The North Carolina House passed its proposed budget for the biennium Thursday, spending $25.7 billion in the already underway fiscal year and $26.6 billion in fiscal year 2023.
The proposal includes $2 billion in tax cuts for North Carolinians, a historic amount in capital project and disaster relief spending, raises and bonuses for state employees and billions of dollars in federal aid.
The more than 600-page budget packet included eight pages of policy changes, lawmakers said. After several hours of debate over the budget Wednesday and Thursday, the House gave the plan a final nod, 72-41, Thursday.
Lawmakers who opposed the proposal said it does not do enough to fund education and shortchanges state employees. They also slammed budget writers for including the nonmonetary provisions. Democrats and Republicans accused each other of political games and pushing rhetoric.
“This is truly a wonderful financial package,” House Majority Leader John Bell IV, R-Wayne, said. “Of course, I wish we could do more, but it's a responsible step for sustainability for our state and supporting our state employees and retirees.”
The state must spend more than $5.6 billion more on education to meet constitutional requirements through 2028, according to a court-mandated order.
The order is part of a 1997 case, Leandro v. the State of North Carolina, where the plaintiffs claimed students in poor school districts were not receiving the same educational resources as students in wealthy school districts.
Rep. Julie von Haefen, D-Wake, said the budget only funds about 48% of the plan in fiscal year 2022 and 30% in fiscal year 2023. The current version of the proposal earmarks $14.5 billion for education this fiscal year and $15.6 billion the next fiscal year, reflecting a little over a billion increase.
She said funding the first two years of the Leandro plan would cost $1.5 billion. The state has around $6 billion in unappropriated funds.
“The education spending package we are voting on today is disappointingly inadequate,” von Haefen said during the initial vote Wednesday. “I cannot pretend that we're serving North Carolina families to the best of our ability when this budget barely gets us halfway toward funding the basic education that our students deserve.”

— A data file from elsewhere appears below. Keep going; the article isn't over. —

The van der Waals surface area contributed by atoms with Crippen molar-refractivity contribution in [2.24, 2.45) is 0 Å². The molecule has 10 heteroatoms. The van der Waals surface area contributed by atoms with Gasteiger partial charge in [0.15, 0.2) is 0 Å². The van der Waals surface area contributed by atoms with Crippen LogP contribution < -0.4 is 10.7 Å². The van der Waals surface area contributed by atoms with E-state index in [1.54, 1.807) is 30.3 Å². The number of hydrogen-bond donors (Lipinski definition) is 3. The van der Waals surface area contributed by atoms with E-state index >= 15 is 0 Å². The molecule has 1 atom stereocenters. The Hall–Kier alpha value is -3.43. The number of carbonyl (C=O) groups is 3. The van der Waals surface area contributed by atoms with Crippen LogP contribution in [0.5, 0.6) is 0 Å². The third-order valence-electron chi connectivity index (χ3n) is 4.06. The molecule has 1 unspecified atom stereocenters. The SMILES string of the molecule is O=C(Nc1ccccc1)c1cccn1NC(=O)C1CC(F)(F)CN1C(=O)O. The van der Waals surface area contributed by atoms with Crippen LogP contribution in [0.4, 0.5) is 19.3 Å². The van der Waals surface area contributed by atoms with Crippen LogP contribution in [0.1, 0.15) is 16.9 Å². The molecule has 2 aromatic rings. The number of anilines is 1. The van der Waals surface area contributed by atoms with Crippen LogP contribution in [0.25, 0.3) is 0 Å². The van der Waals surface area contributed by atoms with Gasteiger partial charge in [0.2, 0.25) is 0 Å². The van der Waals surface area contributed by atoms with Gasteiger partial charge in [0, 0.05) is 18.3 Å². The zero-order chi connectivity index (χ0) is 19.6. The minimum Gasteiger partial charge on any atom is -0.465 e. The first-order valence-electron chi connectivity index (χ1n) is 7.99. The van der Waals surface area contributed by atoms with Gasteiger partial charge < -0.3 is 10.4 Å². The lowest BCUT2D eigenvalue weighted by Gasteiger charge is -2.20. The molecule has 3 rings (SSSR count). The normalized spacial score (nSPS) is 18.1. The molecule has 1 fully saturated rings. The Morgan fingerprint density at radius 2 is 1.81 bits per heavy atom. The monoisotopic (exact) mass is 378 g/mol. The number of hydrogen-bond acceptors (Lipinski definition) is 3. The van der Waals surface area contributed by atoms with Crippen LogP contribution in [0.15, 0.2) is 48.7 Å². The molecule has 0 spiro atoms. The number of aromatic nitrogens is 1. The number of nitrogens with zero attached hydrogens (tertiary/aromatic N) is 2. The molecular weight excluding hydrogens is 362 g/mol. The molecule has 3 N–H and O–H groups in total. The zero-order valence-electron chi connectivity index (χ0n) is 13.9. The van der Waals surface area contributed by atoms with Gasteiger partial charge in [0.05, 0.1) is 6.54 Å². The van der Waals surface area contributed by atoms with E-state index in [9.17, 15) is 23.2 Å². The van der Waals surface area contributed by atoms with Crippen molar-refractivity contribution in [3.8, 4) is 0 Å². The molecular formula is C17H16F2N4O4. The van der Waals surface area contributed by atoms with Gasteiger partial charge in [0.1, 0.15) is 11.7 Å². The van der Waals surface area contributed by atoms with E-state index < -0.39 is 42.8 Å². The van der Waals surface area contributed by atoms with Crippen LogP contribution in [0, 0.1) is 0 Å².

Some of the nonmonetary provisions included in the proposal already were struck down through the legislative process. They include provisions that reduce the governor's executive powers, prevent the attorney general from settling lawsuits and changes election law. The proposal dictates education curriculum for public school teachers and penalizes superintendents for not teaching cursive in schools.
“There are pages and pages and pages devoted to policy,” Rep. Susan Fisher, D-Buncombe, said. “It is as if you lifted, took a bill and just put it right into appropriations – into the budget.”
Rep. Brandon Lofton, D-Mecklenburg, filed an amendment Thursday that would have removed pages and portions of the policy. It failed, 60-51.
Lawmakers said the House proposal would invest $9 billion over the next two years on capital improvements while reducing state debt. It includes nearly $1 billion for disaster relief and flood mitigation. Lawmakers said taxpayers would save on the “back end.” For every dollar spent on predisaster mitigation in the proposal, taxpayers save $4 to $7 in disaster recovery funding.
Front-line state employees could see bonuses from $500 to $2,000 depending on their salary. Most state employees would be given a 2.5% increase in pay each year of the biennium. Community college professors would get a 3.5% salary increase and other community college staff would receive 2% raises.
Correction officers would receive up to 7% raises under the plan because of low retention. The proposal also sets up a base salary schedule for judiciary employees and increases step raises for senior teachers.
The plan reduces the personal income tax rate from 5.25% to 4.99% and the corporate tax rate from 2.5% to 2.25% in 2024 and 1.99% going forward. It eliminates the North Carolina property bases from franchise tax calculation and makes expenses paid with federal Paycheck Protection Program loans tax-deductible.
Some of the tax provisions and salary boosts differ from the Senate proposal. Both chambers of the General Assembly must meet and negotiate a final version of the proposal. Once they vote on and pass a final plan, it must be sent to the governor.
Senior Appropriations Chair Rep. Dean Arp appealed to his colleagues to compromise Thursday.
“I ask you to sit back and think. There's a lot of good things here,” Arp, R-Union, said.
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